Last Updated: Tuesday, 21 October 2014, 16:06 GMT

2010 Report on International Religious Freedom - Gambia, The

Publisher United States Department of State
Publication Date 17 November 2010
Cite as United States Department of State, 2010 Report on International Religious Freedom - Gambia, The, 17 November 2010, available at: http://www.refworld.org/docid/4cf2d09a27.html [accessed 21 October 2014]
DisclaimerThis is not a UNHCR publication. UNHCR is not responsible for, nor does it necessarily endorse, its content. Any views expressed are solely those of the author or publisher and do not necessarily reflect those of UNHCR, the United Nations or its Member States.

[Covers the period from July 1, 2009, to June 30, 2010]

The constitution provides for freedom of religion, and other laws and policies contributed to the generally free practice of religion.

The government generally respected religious freedom in practice. There was no change in the status of respect for religious freedom by the government during the reporting period.

There were no reports of societal abuses or discrimination based on religious affiliation, belief, or practice.

The U.S. government discusses religious freedom with the government as part of its overall policy to promote human rights.

Section I. Religious Demography

The country has an area of 4,361 square miles and a population of 1.6 million. Sunni Muslims constitute more than 90 percent of the population. The vast majority is Malikite Sufis; the main orders represented are Tijaniyah, Qadiriyah, and Muridiyah. Sufi orders pray together at common mosques. Members of the Ahmadiyya order, and a small percentage of other Muslims, predominantly immigrants from South Asia, do not ascribe to any traditional Islamic school of thought.

An estimated 9 percent of the population is Christian, and less than 1 percent practices indigenous animist religious beliefs. The Christian community, situated mostly in the west and south, is predominantly Roman Catholic; there are also Anglicans, Methodists, Baptists, Seventh-day Adventists, Jehovah's Witnesses, and members of various evangelical denominations. There is a small group of Baha'is and a small community of Hindus among South Asian immigrants.

Intermarriage between Muslims and Christians was very common. In some areas, Islam and Christianity syncretize with animism.

Section II. Status of Government Respect for Religious Freedom

Legal/Policy Framework

The constitution provides for freedom of religion, and other laws and policies contributed to the generally free practice of religion.

The constitution establishes Qadi courts in such places as the chief justice determines. The two Qadi courts sit in Banjul and Kanifing. Their jurisdiction applies only to marriage, divorce, and inheritance questions for Muslims where they apply traditional Islamic law. In 2007 the government established a five-member Qadi appeals panel to deal with appeals against decisions of the Qadi courts and district tribunals that relate to Shari'a (Islamic law).

The Supreme Islamic Council is an independent body that advises the government on religious issues. Although the government does not have representation on the council, it provided the council with substantial funding. The minister of religious affairs (a role President Jammeh filled during the reporting period) maintained a formal relationship with the council.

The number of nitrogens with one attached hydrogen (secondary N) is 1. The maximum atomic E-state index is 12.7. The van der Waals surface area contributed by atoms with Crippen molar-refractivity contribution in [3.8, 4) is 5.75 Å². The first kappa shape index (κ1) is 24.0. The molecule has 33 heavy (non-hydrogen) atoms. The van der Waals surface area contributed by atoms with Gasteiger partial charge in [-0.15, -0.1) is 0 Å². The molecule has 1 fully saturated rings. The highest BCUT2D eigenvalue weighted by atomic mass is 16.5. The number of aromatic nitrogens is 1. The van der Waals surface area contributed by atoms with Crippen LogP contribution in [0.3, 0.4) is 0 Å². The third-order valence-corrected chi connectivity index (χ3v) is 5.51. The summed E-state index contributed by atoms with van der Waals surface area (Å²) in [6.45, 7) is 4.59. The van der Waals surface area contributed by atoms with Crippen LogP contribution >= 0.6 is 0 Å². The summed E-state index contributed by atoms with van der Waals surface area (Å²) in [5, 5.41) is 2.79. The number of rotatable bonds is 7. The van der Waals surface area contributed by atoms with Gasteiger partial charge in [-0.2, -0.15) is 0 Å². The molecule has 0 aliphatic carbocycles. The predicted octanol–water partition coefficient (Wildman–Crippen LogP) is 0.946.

Government meetings and events typically commenced with two prayers, one Islamic and one Christian. The government often invited senior officials of both religious groups to open major government events with prayers.

The government observes the following religious holidays as national holidays: Maulid al-Nabi (the Birth of the Prophet Muhammad), Good Friday, Easter Monday, Assumption Day, Koriteh (Eid al-Fitr), Tobaski (Eid al-Adha), Yaomul Ashura (the Islamic New Year), and Christmas. The president, a devout Muslim, celebrates Christmas each year with a state Christmas dinner.

The government does not require religious groups to register. Faith-based nongovernmental organizations (NGOs) must meet the same registration and licensing requirements as other NGOs.

The government permits religious instruction in schools. Both public and private schools throughout the country provide Biblical and Qur'anic studies without government restriction or interference. The government funded religious instruction in public schools, but this instruction was not mandatory.

Restrictions on Religious Freedom

The government generally respected religious freedom in practice. There was no change in the status of respect for religious freedom by the government during the reporting period.

There were no reports of religious prisoners or detainees in the country.

Forced Religious Conversion

There were no reports of forced religious conversion.

Section III. Status of Societal Respect for Religious Freedom

There were no reports of societal abuses or discrimination based on religious affiliation, belief, or practice.

The Inter-Faith Group for Dialogue and Peace, comprised of representatives of the Christian, Muslim, and Baha'i communities, continued to meet regularly to discuss matters of mutual concern such as religious freedom and the need to live together in harmony. Some groups such as Baptists, Seventh-day Adventists, and Church of Christ the Redeemer were not part of the Inter-Faith Group.

Section IV. U.S. Government Policy

The U.S. government discusses religious freedom with the government as part of its overall policy to promote human rights. The embassy also maintained contact with religious leaders of different faiths and denominations and invited them to embassy functions, such as an iftar (evening meal during Ramadan), which the ambassador hosted during the Muslim month of Ramadan.

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